I’ve dug through your archives but haven’t seen anything specifically on this topic–apologies if I’ve overlooked something–but I’m wondering what advice you have to give for partners who make the decision to work through a mistake and rebuild confidence in each other.
Long story short: I’ve been dating my partner for a few months, but we’ve been very close & important presences in each others’ lives as friends for about 2 years before we began dating. About a month ago he made a very stupid, but not unforgivable, mistake involving an ex of his as they tested the waters to see if they could function as friends (turns out, no, they can’t). He has been nothing but honest and forthright about it since it happened, and although we were both unsure before this happened as to how seriously we could commit to each other (eg: neither of us felt comfortable using boyfriend or girlfriend as a term then or now, but agreed what we are is much more than just “seeing each other.” It’s somewhere in between), since this all went down we have both doubled down on supporting and prioritizing each other as a couple.
We are also both going through the joyful process of cutting an ex out of our lives, because in both cases they love us more than we can ever love them & cannot healthily function in a 100% platonic environment with us at this moment. So space and time is in order for healing. Which is giving us both anxiety (both for ourselves and for each other) and making us very sad. We are trying to balance that line of support–historically we have leaned on each other during times of anxiety and stress–and also take into play your “not my circus, not my monkeys” rule to manage our anxieties and control issues (eg: I think he’s taking the “typing http://www.google.com with one finger when he could just use Chrome” route to cutting his ex out, and desperately want to tell him to metaphorically scooch over so I can do it for him, but his path cannot be my problem so long as he handles it in a way that doesn’t hurt me).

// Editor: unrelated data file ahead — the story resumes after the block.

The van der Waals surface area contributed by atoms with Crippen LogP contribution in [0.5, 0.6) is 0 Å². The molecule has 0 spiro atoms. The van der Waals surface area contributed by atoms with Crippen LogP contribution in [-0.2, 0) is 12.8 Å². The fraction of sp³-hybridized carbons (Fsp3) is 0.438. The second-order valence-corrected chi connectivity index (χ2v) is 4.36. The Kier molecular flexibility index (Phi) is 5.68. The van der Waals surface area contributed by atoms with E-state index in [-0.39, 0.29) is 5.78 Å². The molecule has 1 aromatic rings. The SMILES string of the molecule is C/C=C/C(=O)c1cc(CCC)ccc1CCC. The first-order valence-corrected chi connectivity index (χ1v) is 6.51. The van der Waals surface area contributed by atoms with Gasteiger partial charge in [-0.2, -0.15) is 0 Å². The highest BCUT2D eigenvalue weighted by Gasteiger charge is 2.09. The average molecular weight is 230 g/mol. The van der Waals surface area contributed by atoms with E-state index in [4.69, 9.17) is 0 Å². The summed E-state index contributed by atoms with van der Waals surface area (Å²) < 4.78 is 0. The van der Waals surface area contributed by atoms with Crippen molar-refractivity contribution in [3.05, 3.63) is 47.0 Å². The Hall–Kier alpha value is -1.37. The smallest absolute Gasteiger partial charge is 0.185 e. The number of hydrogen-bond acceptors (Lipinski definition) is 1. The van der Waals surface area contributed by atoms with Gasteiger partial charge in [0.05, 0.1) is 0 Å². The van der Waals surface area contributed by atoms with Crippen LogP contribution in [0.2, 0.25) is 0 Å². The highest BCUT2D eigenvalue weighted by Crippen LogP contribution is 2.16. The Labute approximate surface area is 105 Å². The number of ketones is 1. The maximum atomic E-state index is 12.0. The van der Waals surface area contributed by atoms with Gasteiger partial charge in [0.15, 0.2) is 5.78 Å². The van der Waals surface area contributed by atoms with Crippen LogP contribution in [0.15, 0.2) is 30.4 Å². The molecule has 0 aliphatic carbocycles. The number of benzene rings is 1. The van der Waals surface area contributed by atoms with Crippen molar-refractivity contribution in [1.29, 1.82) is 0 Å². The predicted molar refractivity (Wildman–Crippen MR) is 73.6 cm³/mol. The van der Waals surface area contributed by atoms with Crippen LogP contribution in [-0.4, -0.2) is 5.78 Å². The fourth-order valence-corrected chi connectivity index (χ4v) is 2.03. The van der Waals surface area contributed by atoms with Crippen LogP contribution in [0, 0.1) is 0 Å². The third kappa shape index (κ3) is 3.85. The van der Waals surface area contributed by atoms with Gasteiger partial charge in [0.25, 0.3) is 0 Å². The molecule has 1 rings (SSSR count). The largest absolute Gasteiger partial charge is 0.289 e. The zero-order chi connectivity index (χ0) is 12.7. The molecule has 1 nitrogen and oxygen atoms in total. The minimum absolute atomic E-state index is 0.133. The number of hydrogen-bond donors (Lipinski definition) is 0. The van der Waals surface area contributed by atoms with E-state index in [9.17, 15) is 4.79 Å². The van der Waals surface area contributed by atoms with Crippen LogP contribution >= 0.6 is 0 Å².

We both lead full lives with hobbies that we share, hobbies we don’t share, friends we share, friends we don’t share. I’m doubling down on the self-care and detachment (from trying to control the way he handles his issue with his ex) and he is staying present and vigilant about executing his goals while also practicing self-care. Even still, it’s difficult. Now that the holidays are over it has been particularly hard not to ruminate, and while I’m journaling and working through several aspects of this within myself, I also feel the need for support. (Just today I emailed my old therapist to see if she takes my new insurance) After keeping it to myself for a couple days I finally confessed to him that I’m still struggling and feeling sad/hurt/anxious. He said he is too, but that we’re living with it as we work through it, which feels very accurate. And then I felt guilty for bringing it up at all, which is a whole different barrel of social conditioning worms (I am female, partner is male–late twenties, early thirties respectively).
I guess my question is: we’ve decided to stick it out and work through a difficult time… now what? Both of our ingrained reactions are to cut and run when things get messy, but we want to try (with the understanding that it could fail anyway) and I’m feeling a little lost for what to do. Is this just how it is?
Longing For A Reset Button, Would Be Happy With A User Manual
Dear Looking For A Reset Button,
What I am getting from your letter is that your old friend/new romantic partner a) messed around with his ex after starting to date you, b) has agreed to cut said ex out of his life, and c) has not done so yet. – (“I think he’s taking the “typing http://www.google.com with one finger when he could just use Chrome” route to cutting his ex out”)